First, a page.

Plenary 1: Steven Ruggles
  • Date: Wednesday, June 3
  • Time: 9:00 - 10:15
  • Location: Willey Hall 125 (Auditorium)
The History of Data: Technological Change and the Census, 1790-2020

The most important innovations in data and data processing between 1850 and 1975 were responses to the needs of the U.S. Census, which posed the world’s greatest data-processing challenges for much of this period. Among other innovations, the U.S. Census led directly to
the development of the first punch cards, the first highspeed card tabulators, the first commercial electronic computer, the first high-speed optical mark recognition system, the first large-scale  publicly–accessible electronic data files, and the first digital street map.

Today, census data are at the center of a big microdata revolution that promises to transform social science research. The Minnesota Population Center is leading a collaborative project to make the 2.2 billion records of U.S. census data collected from 1790 to 2020 available to researchers in a consistent format, and to link them across time and to other sources, including administrative records, vital records, surveys, and environmental data. The new data will allow extraordinary new opportunities for spatiotemporal longitudinal analysis, allowing researchers to trace individuals across the life course and families across generations, enabling the study of economic and geographic mobility, the impact of early life conditions on later outcomes, and the effects of policy on health and well-being.

Plenary 2: Curtiss Cobb, Facebook
  • Date: Thursday, June 4
  • Time: 9:00 - 10:00
  • Location: Willey Hall 125 (Auditorium)
Measuring the Digital Divide: Using Existing Data Sources and New Data Collection to Understand Between-Country Differences

Co-Authors: Michael Corey and Curtiss Cobb

The Internet has already changed many aspects of peoples’ lives in developed economies and has provided far-reaching economic and social benefits. Extending these opportunities is critical to accelerating economic and social growth in developing economies as well. Many international organizations have set ambitious plans to promote Internet access globally; they pore over reports and expend considerable money, time and talent exploring new ways to connect the unconnected (e.g., blimps, drones, satellites). But raw enthusiasm and aggregate statistics fail to capture the reality of the digital divide in the developing world. Facebook’s commitment to connecting the developing world includes a desire to understand the complexity of the issue as it relates to the cultural, structural and technological inequalities between and within countries. This approach requires bringing together insights from large number of publicly available data sources that employ different methodologies to understanding the multi-faceted nature of the digital divide, even when the assembled sources of data reach different conclusions.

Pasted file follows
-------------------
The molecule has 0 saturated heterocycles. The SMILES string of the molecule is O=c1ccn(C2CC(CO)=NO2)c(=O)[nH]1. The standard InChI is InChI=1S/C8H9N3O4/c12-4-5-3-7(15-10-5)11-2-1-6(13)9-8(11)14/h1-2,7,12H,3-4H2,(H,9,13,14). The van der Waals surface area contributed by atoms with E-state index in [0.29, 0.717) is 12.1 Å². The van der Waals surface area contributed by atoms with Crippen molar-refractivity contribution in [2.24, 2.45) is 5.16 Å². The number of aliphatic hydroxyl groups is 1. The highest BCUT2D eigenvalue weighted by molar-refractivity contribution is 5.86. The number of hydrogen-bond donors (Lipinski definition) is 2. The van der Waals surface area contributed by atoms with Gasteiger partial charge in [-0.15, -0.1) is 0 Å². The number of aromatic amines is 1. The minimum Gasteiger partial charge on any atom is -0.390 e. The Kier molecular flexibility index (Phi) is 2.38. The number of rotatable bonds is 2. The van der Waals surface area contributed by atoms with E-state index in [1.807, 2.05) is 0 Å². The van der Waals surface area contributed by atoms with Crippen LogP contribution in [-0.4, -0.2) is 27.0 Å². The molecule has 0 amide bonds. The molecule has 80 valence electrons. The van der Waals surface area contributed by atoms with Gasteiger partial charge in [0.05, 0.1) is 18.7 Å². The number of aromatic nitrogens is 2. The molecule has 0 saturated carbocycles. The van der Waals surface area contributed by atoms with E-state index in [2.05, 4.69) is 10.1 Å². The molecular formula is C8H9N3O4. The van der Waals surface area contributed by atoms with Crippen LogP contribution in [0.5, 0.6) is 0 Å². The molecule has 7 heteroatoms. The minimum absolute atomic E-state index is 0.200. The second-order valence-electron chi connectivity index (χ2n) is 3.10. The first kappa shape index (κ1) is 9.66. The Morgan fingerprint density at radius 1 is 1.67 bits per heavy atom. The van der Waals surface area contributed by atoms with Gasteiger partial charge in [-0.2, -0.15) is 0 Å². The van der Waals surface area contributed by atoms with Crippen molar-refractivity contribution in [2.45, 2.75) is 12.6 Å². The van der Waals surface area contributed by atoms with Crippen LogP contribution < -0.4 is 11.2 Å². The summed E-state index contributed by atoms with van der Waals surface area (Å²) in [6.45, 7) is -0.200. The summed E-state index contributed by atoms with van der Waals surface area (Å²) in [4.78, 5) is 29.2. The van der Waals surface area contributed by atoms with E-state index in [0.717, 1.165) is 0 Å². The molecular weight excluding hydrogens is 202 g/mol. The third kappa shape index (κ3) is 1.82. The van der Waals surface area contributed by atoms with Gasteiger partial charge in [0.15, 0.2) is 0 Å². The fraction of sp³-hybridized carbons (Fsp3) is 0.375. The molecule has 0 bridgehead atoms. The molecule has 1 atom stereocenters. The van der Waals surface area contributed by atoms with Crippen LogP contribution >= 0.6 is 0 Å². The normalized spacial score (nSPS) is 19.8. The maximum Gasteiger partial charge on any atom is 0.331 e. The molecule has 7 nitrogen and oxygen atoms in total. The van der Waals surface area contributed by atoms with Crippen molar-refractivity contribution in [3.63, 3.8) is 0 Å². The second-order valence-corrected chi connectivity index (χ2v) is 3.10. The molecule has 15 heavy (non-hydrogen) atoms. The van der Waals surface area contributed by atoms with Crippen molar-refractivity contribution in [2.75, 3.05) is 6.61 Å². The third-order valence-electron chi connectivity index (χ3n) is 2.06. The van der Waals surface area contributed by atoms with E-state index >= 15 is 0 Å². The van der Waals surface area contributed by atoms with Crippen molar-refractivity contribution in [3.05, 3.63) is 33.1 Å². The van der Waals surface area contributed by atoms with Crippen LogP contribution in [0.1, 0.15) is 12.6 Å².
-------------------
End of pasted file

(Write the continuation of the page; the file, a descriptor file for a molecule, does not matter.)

In this talk, researchers from Facebook will discuss the difficulties and limitations often faced by aggregating numerous country-specific data sources together to measure the extent, cause and consequences of differences in Internet adoption between countries and populations. They will explain how Facebook evaluates the quality of existing publicly available data sources (e.g., national statistics, academic studies and industry reports), aggregates multiple sources to obtain relevant estimates and supplement data “holes” with original data collection efforts. The multi-faceted approach allows Facebook to conduct scalable and comprehensive comparative analyses at multiple levels, which in turn leads to more culturally-sensitive and context-specific approaches for bridging the digital divide.

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Plenary 3: Andrew Johnson
  • Date: Friday, June 5
  • Time: 11:00 - 12:00
  • Location: Willey Hall 125 (Auditorium)
Politics of Open Data

Hear from an elected official who oversaw the implementation of an open data policy in the City of Minneapolis. This presentation will discuss the dynamics and challenges of policy creation and passage, along with answering the critical question of “what’s next?” Including measuring
success and evolving the policy, portal, and culture along the way. Andrew Johnson was elected November 5th, 2013 and is the first millennial to serve on the Minneapolis City Council. He brings a unique perspective as the first IT professional to serve on the council, with eight years of experience as a systems engineer at Target Corporation. Andrew believes in the importance of a transparent, responsive government. Nationally he pioneered the concept of a federal taxpayer receipt, a concept which was later implemented by the Obama Administration. He has been working with his colleagues on open data to ensure government information is more accessible to the public. Andrew has been a champion of this issue, with recent progress including the City’s launch of its open data portal at the end of 2014.